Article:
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Young adult book reviews for ages 12 and up - middle school and high school students

*Call Me the Canyon: A Love Story* by Ann Howard Creel- young adult book review

Call Me the Canyon: A Love Story
by Ann Howard Creel
Grades 10-12 205 pages Brown Barn Books September 2006 Paperback    

Call Me the Canyon is a memorable story depicting the harsh conditions and natural beauty of Glen Canyon, Utah during the 1800s. Glen Canyon has been called a lost Eden because the conditions are perfect for life.

About Call Me the Canyon, Creel said,
“most of the events that took place in the book are factual. Many of the people, not the main characters, are historical and the canyon no longer exists as it was. It is now covered by waters of Lake Powell created by the Glen Canyon Dam. There is a huge movement to drain the lake and restore the canyon as it was, but I meant to make no political statement by writing this book. I just love the area and its history.”
Having seen the canyon transformed by Lake Powell below, I found it hauntingly beautiful. Through this book, I hoped to learn more about the canyon during the Old West in an era when men inhabited it and history was being made. I was not disappointed. Events in the story can be traced to credible sources.

Considered historical fiction for young adults, this story is also a romance. Fifteen-year-old Madolen, who is half Navajo, has lived in the canyon for most of her childhood, motherless and without female companionship. Often away prospecting or deadened by grief, her widowed father’s companionship is erratic. Lonely and curious about the world beyond the canyon walls, Madolen chooses to live with a Mormon family, the Olsens, from whom she learns to read and write. An unexpected family tragedy, and her father’s bitter disinheritance over her leaving, forces Madolen to venture out on her own. Unwilling to visit her Navajo relatives for aide and with gold prospecting too unpredictable, Madolen works as a guide for the surveyor of a mining company, Wallis Honemon, a Harvard scholar and archaeologist. Over their weeks of travel, Madolen believes she has fallen in love.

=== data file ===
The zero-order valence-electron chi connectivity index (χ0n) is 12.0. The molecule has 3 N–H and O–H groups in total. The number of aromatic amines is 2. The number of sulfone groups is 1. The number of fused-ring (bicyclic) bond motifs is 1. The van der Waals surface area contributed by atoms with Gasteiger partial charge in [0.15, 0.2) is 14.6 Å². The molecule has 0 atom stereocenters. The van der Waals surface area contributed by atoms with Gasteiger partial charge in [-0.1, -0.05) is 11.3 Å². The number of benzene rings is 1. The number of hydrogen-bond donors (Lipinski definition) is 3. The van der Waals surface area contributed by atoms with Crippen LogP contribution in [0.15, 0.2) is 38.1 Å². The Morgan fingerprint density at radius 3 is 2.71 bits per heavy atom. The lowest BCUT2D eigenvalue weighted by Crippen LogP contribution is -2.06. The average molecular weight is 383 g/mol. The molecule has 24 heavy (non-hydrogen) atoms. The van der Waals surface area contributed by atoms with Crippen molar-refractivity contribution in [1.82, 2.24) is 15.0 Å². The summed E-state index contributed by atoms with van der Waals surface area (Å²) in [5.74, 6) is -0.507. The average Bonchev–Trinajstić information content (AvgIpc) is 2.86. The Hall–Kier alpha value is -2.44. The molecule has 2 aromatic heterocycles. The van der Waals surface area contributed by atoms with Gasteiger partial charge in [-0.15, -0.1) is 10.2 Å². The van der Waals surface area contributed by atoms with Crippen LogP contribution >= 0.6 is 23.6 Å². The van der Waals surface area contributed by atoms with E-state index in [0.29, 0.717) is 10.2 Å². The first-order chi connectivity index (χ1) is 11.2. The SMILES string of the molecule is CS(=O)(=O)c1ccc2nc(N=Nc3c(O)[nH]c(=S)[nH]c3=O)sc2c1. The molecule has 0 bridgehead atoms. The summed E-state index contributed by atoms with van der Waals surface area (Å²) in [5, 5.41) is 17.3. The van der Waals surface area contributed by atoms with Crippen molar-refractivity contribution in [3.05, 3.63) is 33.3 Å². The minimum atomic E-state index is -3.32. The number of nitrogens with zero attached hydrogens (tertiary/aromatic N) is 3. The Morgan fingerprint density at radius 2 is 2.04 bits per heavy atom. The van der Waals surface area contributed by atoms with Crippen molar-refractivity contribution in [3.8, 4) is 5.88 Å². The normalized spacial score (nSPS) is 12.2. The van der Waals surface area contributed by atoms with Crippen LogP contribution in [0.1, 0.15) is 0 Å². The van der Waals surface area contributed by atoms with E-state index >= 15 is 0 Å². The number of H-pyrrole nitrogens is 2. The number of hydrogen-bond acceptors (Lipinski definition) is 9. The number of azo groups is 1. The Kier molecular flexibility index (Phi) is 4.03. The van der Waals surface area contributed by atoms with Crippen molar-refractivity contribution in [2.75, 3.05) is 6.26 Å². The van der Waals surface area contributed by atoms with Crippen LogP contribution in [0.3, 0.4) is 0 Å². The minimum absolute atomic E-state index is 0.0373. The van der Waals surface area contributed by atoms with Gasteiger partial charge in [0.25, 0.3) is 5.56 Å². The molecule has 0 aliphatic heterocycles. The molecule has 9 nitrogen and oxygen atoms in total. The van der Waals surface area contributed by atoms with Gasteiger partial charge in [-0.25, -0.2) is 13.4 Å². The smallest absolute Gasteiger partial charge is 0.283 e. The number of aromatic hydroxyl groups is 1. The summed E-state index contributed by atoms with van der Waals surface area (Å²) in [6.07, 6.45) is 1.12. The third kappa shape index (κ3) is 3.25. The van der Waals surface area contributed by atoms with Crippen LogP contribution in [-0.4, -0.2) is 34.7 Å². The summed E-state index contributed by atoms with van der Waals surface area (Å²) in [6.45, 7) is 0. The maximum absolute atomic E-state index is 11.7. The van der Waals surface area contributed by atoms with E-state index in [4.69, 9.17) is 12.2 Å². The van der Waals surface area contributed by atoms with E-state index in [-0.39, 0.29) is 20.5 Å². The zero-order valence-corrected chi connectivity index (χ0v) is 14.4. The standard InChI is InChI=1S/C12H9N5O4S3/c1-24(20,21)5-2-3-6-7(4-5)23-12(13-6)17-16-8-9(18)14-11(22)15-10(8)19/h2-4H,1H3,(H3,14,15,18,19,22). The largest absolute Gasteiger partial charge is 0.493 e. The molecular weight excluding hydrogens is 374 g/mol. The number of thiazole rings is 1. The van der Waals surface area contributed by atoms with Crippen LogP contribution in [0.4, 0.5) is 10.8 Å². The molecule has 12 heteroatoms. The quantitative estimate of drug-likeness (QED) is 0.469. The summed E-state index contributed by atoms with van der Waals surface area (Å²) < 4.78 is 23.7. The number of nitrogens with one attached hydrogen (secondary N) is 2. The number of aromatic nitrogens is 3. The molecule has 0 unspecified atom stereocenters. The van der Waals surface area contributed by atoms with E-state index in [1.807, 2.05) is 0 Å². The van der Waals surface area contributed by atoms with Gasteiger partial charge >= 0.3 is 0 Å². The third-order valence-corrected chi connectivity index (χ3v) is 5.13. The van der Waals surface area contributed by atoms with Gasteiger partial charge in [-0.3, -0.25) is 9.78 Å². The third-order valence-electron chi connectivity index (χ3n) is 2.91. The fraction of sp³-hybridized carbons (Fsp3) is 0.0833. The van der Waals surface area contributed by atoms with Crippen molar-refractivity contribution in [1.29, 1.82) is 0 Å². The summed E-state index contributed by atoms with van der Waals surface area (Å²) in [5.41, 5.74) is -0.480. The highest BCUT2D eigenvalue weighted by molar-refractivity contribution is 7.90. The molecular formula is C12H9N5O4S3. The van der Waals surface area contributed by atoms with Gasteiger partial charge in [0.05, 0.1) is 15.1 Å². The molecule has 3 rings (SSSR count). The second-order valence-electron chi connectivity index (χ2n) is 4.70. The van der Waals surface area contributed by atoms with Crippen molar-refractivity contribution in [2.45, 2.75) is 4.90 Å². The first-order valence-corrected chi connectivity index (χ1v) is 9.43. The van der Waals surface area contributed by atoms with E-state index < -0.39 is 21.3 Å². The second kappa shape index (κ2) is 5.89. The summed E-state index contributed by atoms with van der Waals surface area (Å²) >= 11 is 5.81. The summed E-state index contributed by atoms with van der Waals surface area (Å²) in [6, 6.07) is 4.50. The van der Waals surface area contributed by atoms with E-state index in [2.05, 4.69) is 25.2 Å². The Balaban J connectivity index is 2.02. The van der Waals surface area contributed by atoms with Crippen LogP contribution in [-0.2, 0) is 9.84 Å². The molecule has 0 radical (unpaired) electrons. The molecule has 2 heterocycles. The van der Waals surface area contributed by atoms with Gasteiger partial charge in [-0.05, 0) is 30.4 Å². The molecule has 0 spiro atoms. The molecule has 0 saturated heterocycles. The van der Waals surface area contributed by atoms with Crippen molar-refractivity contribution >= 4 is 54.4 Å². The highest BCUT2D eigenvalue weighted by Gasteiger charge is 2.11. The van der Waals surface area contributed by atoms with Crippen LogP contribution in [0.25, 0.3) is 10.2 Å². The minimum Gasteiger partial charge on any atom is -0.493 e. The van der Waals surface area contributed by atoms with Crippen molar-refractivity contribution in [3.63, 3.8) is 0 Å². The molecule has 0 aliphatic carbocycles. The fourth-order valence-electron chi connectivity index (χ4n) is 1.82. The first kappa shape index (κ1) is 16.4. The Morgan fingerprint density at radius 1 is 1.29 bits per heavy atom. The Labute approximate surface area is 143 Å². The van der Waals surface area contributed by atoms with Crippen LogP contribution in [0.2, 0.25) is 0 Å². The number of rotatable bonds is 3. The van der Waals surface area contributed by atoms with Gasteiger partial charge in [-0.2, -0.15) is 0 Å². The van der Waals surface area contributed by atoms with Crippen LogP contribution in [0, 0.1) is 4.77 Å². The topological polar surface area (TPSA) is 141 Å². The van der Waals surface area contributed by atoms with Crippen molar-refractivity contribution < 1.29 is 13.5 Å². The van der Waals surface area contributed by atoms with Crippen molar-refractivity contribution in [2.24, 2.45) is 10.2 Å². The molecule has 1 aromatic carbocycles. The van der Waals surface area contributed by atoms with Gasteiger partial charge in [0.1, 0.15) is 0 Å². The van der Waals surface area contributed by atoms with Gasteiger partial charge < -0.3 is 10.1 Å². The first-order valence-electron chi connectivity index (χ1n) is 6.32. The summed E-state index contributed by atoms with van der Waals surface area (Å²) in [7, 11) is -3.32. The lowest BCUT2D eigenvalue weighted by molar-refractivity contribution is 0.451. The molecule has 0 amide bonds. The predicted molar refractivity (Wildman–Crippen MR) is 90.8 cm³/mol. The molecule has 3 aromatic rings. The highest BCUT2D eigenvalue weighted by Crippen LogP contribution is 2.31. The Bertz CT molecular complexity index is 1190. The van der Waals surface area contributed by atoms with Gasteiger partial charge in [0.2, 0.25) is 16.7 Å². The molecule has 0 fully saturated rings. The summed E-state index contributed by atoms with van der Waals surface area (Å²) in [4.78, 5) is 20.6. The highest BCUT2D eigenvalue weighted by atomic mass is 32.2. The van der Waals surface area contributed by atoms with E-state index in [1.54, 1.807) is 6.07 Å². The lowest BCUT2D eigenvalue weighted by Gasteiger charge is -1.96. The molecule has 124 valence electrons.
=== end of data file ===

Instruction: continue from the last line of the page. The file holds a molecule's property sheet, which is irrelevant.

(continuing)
Through Madolen, Creel reveals the disastrous efforts to transform gold prospecting into big business, the journey the Mormons endured to settle in Utah, the plight of the Navajo culture during the westward expansion, and the social implications of falling in love with the “wrong” person.

Both of the adolescent characters, Madolen and Echo Song from Creel’s previous book Under the Stand Still Moon, are admirable. They rely on their wisdom and instincts to survive alone in harsh living conditions. Through mentors the girls meet after leaving home, they ultimately help the families they left behind who are suffering from hunger and the inability to easily provide for themselves.

Creel has a unique talent for creating unusual, yet realistic, metaphors: “snowflakes as delicate as pale moths filling the sky” and “hip bones poking up from its hide like scrap iron grown over by short grass.” Her eloquent and descriptive vocabulary describes so much in a few words. Occasionally the narrative seems a stretch for the character Madolen, which overall is forgivable.

A Texas native, Creel became intrigued with the West on a family vacation. The natural beauty of Colorado, where she lives, often inspires her writing. The young adult-targeted Under the Stand Still Moon , published in 2005, has won several awards. Her other books are: The Magic of Ordinary Days , Water at the Blue Earth , Nowhere, Now Here , and A Ceiling of Stars .

Young adult book reviews for ages 12 and up - middle school and high school students

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